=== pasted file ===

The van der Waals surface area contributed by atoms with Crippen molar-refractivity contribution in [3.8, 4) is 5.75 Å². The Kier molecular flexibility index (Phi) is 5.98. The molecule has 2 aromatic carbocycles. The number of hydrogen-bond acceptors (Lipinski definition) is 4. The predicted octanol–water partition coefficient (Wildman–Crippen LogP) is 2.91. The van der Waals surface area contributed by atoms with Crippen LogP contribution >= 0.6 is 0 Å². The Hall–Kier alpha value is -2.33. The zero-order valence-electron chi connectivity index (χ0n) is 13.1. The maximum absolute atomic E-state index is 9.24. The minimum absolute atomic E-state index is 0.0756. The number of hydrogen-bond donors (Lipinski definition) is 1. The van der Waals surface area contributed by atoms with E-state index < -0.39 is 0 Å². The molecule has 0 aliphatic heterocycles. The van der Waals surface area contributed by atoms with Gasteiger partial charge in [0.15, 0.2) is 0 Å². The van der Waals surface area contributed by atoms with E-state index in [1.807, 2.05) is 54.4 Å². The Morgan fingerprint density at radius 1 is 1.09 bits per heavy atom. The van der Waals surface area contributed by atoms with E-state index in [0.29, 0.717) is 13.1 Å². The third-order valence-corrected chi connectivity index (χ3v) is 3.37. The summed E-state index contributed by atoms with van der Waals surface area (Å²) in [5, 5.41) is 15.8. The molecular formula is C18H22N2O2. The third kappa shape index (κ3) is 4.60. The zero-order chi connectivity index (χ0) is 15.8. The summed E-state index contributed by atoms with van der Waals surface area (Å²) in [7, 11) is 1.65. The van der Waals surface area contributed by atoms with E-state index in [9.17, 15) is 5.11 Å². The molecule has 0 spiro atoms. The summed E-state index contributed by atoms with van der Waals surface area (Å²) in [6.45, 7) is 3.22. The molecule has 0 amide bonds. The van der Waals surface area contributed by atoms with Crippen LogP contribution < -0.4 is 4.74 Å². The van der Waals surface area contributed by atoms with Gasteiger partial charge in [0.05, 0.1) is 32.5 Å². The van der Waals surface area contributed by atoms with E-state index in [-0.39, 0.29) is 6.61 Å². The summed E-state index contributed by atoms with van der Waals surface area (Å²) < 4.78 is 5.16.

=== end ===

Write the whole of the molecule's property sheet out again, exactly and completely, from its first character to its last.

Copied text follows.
The van der Waals surface area contributed by atoms with Crippen molar-refractivity contribution in [3.8, 4) is 5.75 Å². The Kier molecular flexibility index (Phi) is 5.98. The molecule has 2 aromatic carbocycles. The number of hydrogen-bond acceptors (Lipinski definition) is 4. The predicted octanol–water partition coefficient (Wildman–Crippen LogP) is 2.91. The van der Waals surface area contributed by atoms with Crippen LogP contribution >= 0.6 is 0 Å². The Hall–Kier alpha value is -2.33. The zero-order valence-electron chi connectivity index (χ0n) is 13.1. The maximum absolute atomic E-state index is 9.24. The minimum absolute atomic E-state index is 0.0756. The number of hydrogen-bond donors (Lipinski definition) is 1. The van der Waals surface area contributed by atoms with E-state index < -0.39 is 0 Å². The molecule has 0 aliphatic heterocycles. The van der Waals surface area contributed by atoms with Gasteiger partial charge in [0.15, 0.2) is 0 Å². The van der Waals surface area contributed by atoms with E-state index in [1.807, 2.05) is 54.4 Å². The Morgan fingerprint density at radius 1 is 1.09 bits per heavy atom. The van der Waals surface area contributed by atoms with E-state index in [0.29, 0.717) is 13.1 Å². The third-order valence-corrected chi connectivity index (χ3v) is 3.37. The summed E-state index contributed by atoms with van der Waals surface area (Å²) in [5, 5.41) is 15.8. The molecular formula is C18H22N2O2. The third kappa shape index (κ3) is 4.60. The zero-order chi connectivity index (χ0) is 15.8. The summed E-state index contributed by atoms with van der Waals surface area (Å²) in [7, 11) is 1.65. The van der Waals surface area contributed by atoms with E-state index in [9.17, 15) is 5.11 Å². The molecule has 0 spiro atoms. The summed E-state index contributed by atoms with van der Waals surface area (Å²) in [6.45, 7) is 3.22. The molecule has 0 amide bonds. The van der Waals surface area contributed by atoms with Crippen LogP contribution < -0.4 is 4.74 Å². The van der Waals surface area contributed by atoms with Gasteiger partial charge in [0.05, 0.1) is 32.5 Å². The van der Waals surface area contributed by atoms with E-state index in [-0.39, 0.29) is 6.61 Å². The summed E-state index contributed by atoms with van der Waals surface area (Å²) < 4.78 is 5.16.